Monday, July 25, 2016

Cancer free, Rabbi Ben David will lead Tri-County Board of Rabbis By Jayne Jacova Feld

Source: http://www.jewishvoicesnj.org/news/2016-07-20/Home/Cancer_free_Rabbi_Ben_David_will_lead_TriCounty_Bo.html PDF 1 & 2

July 20, 2016


RABBI BENJAMIN DAVID RABBI BENJAMIN DAVID

When tapped to take over the presidency of the Tri-County Board of Rabbis (TCBR), Rabbi Ben David took a few months to consider whether or not to take on the role.

Although honored to have been asked to lead the group comprised of rabbis from across the denominational spectrum, Adath Emanu- El’s spiritual leader was in between treatments for cancer at the time. A competitive marathoner who has gained some fame as a “Running Rabbi,” David was both emotionally and physically drained after enduring months of grueling treatments to fight the Non-Hodgkin’s Lymphoma diagnosed one day before his 39th birthday in January.

“I thought about it for a few months, but I think I was always going to say yes,” said David, who underwent four rounds of chemotherapy, three of them in-patient at the Hospital of the University or Pennsylvania and requiring a week in the hospital, as well as 17 rounds of radiation. “For a long time there, life was pretty difficult, uncomfortable and challenging. But now, I’m walking around with a lot of hope and optimism. I see this new role as part of that—it’s something I’m looking forward to.”

David, who assumes the TCBR presidency this summer, takes over the mantle from Cong. M’kor Shalom’s Rabbi Jennifer Frenkel, who was the first woman to hold the position. Not lost on David is the fact that his father, Rabbi Jerry David of Temple Emanuel, and Adath’s esteemed Rabbi Richard Levine, both served in the position. The elder Rabbi David in fact served two times in his 40- year career at the Cherry Hill Reform synagogue.

“I do remember my dad talking about it and me feeling a sense of pride he was serving in this capacity,” he recalled.

He also considered taking on the role a great honor for his Mount Laurel congregation.

“It brings to the Adath community even greater nachas and pride,” he said. “There’s a sense that, even if we’re in Burlington County and a little removed from Cherry Hill, this is a synagogue of great substance doing incredible work.”

David said the same sense of optimism he feels about working with his rabbi peers has pervaded all aspects of his life.

“It’s such a cliché but I do feel like I have a new lease on life,” he said. “I feel so motivated with regard to my kids and family, my synagogue and with running.”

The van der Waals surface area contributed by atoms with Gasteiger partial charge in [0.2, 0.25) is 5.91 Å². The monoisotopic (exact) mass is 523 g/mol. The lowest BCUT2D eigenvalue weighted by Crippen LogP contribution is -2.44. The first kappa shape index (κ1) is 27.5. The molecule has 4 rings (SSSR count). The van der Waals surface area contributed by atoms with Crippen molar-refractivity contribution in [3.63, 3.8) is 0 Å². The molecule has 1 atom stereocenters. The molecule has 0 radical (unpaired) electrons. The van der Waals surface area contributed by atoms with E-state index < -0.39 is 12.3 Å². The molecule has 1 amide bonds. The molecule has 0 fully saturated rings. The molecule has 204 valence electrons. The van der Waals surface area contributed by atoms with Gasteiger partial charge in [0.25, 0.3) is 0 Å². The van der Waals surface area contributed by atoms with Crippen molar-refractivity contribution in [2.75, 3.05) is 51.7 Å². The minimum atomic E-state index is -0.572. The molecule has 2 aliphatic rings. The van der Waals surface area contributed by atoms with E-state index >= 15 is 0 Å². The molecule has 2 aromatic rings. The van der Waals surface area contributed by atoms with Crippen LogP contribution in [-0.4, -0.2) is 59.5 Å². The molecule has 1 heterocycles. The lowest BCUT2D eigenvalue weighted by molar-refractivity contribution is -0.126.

With regards to running, David said that after competing in 17 marathons—making his best time of 3 hours and 15 minutes in the Philadelphia Marathon in 2013, he is basically starting over.

“The road is long and winding but I’m on it,” he said. “I was left with absolutely no strength or endurance when the treatment ended. I was out of breath going up steps. Luckily I’m patient.”

About a month after ending all treatments, he ventured out for his first post-cancer run. It only lasted five minutes before he stumbled home. At his height of marathon training, David was running 75 to 80 miles. He is now up to roughly 15 miles a week.

His goal at the moment is to get in shape to run the London Marathon in April 2017 with fellow rabbi running mates.

“I think we’re all sort of curious to see how far can I take it now,” he said. “Can I get back to where I was? Can I go further? I’m coming up on 40, post-cancer, a father of three and a senior rabbi now. But I feel highly motivated. I have so much to look forward to.”

In the role as TCBR president, David is looking forward to working with his peers. He sets the agenda and hosts the group’s monthly meetings to discuss matters affecting the South Jersey Jewish community.

“The beauty for me is that this rabbinic group is its own community,” he said. “We respect each other, admire each other and learn from one another. I love my colleagues and am very proud of the work they’re doing.”

He said his goal is to work with the group to continue finding ways to work together for the good of the Jewish community.

“Especially in these times when anti-Semitism and intolerance are growing, it’s important for us to band together,” he said.

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